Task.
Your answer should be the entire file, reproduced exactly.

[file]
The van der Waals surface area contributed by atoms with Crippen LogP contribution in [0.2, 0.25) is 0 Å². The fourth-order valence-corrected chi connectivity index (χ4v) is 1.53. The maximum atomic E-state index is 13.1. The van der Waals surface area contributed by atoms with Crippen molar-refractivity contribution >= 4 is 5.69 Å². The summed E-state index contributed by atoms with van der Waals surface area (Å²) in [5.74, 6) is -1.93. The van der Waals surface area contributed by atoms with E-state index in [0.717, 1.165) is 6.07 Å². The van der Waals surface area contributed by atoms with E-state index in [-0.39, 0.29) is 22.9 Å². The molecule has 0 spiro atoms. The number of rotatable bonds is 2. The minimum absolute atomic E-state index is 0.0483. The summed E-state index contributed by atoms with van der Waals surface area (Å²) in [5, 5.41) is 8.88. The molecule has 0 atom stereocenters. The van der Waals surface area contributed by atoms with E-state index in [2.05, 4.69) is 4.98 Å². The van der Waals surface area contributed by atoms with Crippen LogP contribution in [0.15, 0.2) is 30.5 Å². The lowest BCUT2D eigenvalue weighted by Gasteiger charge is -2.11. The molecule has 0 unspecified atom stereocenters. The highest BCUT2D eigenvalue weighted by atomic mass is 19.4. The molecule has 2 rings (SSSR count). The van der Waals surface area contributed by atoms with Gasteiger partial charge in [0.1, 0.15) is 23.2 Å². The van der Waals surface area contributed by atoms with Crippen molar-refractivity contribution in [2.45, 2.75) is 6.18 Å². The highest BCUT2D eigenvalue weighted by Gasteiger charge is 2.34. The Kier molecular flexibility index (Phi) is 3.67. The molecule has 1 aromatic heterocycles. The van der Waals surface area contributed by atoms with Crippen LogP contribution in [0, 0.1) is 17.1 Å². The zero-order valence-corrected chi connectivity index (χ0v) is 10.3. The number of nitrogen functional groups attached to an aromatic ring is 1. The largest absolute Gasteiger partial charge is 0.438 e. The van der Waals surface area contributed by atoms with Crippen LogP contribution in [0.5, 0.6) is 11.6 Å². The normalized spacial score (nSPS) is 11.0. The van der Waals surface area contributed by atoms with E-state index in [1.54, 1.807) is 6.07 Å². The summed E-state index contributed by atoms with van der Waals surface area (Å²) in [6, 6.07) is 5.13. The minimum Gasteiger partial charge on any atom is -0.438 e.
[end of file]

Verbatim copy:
The van der Waals surface area contributed by atoms with Crippen LogP contribution in [0.2, 0.25) is 0 Å². The fourth-order valence-corrected chi connectivity index (χ4v) is 1.53. The maximum atomic E-state index is 13.1. The van der Waals surface area contributed by atoms with Crippen molar-refractivity contribution >= 4 is 5.69 Å². The summed E-state index contributed by atoms with van der Waals surface area (Å²) in [5.74, 6) is -1.93. The van der Waals surface area contributed by atoms with E-state index in [0.717, 1.165) is 6.07 Å². The van der Waals surface area contributed by atoms with E-state index in [-0.39, 0.29) is 22.9 Å². The molecule has 0 spiro atoms. The number of rotatable bonds is 2. The minimum absolute atomic E-state index is 0.0483. The summed E-state index contributed by atoms with van der Waals surface area (Å²) in [5, 5.41) is 8.88. The molecule has 0 atom stereocenters. The van der Waals surface area contributed by atoms with E-state index in [2.05, 4.69) is 4.98 Å². The van der Waals surface area contributed by atoms with Crippen LogP contribution in [0.15, 0.2) is 30.5 Å². The lowest BCUT2D eigenvalue weighted by Gasteiger charge is -2.11. The molecule has 0 unspecified atom stereocenters. The highest BCUT2D eigenvalue weighted by atomic mass is 19.4. The molecule has 2 rings (SSSR count). The van der Waals surface area contributed by atoms with Gasteiger partial charge in [0.1, 0.15) is 23.2 Å². The van der Waals surface area contributed by atoms with Crippen molar-refractivity contribution in [2.45, 2.75) is 6.18 Å². The highest BCUT2D eigenvalue weighted by Gasteiger charge is 2.34. The Kier molecular flexibility index (Phi) is 3.67. The molecule has 1 aromatic heterocycles. The van der Waals surface area contributed by atoms with Crippen LogP contribution in [0, 0.1) is 17.1 Å². The zero-order valence-corrected chi connectivity index (χ0v) is 10.3. The number of nitrogen functional groups attached to an aromatic ring is 1. The largest absolute Gasteiger partial charge is 0.438 e. The van der Waals surface area contributed by atoms with Crippen LogP contribution in [0.5, 0.6) is 11.6 Å². The normalized spacial score (nSPS) is 11.0. The van der Waals surface area contributed by atoms with E-state index in [1.54, 1.807) is 6.07 Å². The summed E-state index contributed by atoms with van der Waals surface area (Å²) in [6, 6.07) is 5.13. The minimum Gasteiger partial charge on any atom is -0.438 e.